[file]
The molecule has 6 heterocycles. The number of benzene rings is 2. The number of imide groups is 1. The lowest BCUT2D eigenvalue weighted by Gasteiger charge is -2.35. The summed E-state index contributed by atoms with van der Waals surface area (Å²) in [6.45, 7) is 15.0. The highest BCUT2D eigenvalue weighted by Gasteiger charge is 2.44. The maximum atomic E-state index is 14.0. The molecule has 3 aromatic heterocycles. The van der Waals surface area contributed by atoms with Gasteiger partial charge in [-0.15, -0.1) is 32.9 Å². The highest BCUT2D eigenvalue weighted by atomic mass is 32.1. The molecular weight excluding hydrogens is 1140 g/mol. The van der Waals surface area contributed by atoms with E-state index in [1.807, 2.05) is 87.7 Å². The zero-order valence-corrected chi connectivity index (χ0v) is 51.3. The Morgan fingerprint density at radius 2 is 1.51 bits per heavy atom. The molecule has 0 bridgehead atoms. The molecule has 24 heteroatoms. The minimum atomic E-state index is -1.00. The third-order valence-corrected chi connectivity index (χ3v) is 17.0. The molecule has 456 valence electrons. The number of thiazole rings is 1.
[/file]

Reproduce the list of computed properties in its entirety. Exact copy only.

The molecule has 6 heterocycles. The number of benzene rings is 2. The number of imide groups is 1. The lowest BCUT2D eigenvalue weighted by Gasteiger charge is -2.35. The summed E-state index contributed by atoms with van der Waals surface area (Å²) in [6.45, 7) is 15.0. The highest BCUT2D eigenvalue weighted by Gasteiger charge is 2.44. The maximum atomic E-state index is 14.0. The molecule has 3 aromatic heterocycles. The van der Waals surface area contributed by atoms with Gasteiger partial charge in [-0.15, -0.1) is 32.9 Å². The highest BCUT2D eigenvalue weighted by atomic mass is 32.1. The molecular weight excluding hydrogens is 1140 g/mol. The van der Waals surface area contributed by atoms with E-state index in [1.807, 2.05) is 87.7 Å². The zero-order valence-corrected chi connectivity index (χ0v) is 51.3. The Morgan fingerprint density at radius 2 is 1.51 bits per heavy atom. The molecule has 0 bridgehead atoms. The molecule has 24 heteroatoms. The minimum atomic E-state index is -1.00. The third-order valence-corrected chi connectivity index (χ3v) is 17.0. The molecule has 456 valence electrons. The number of thiazole rings is 1.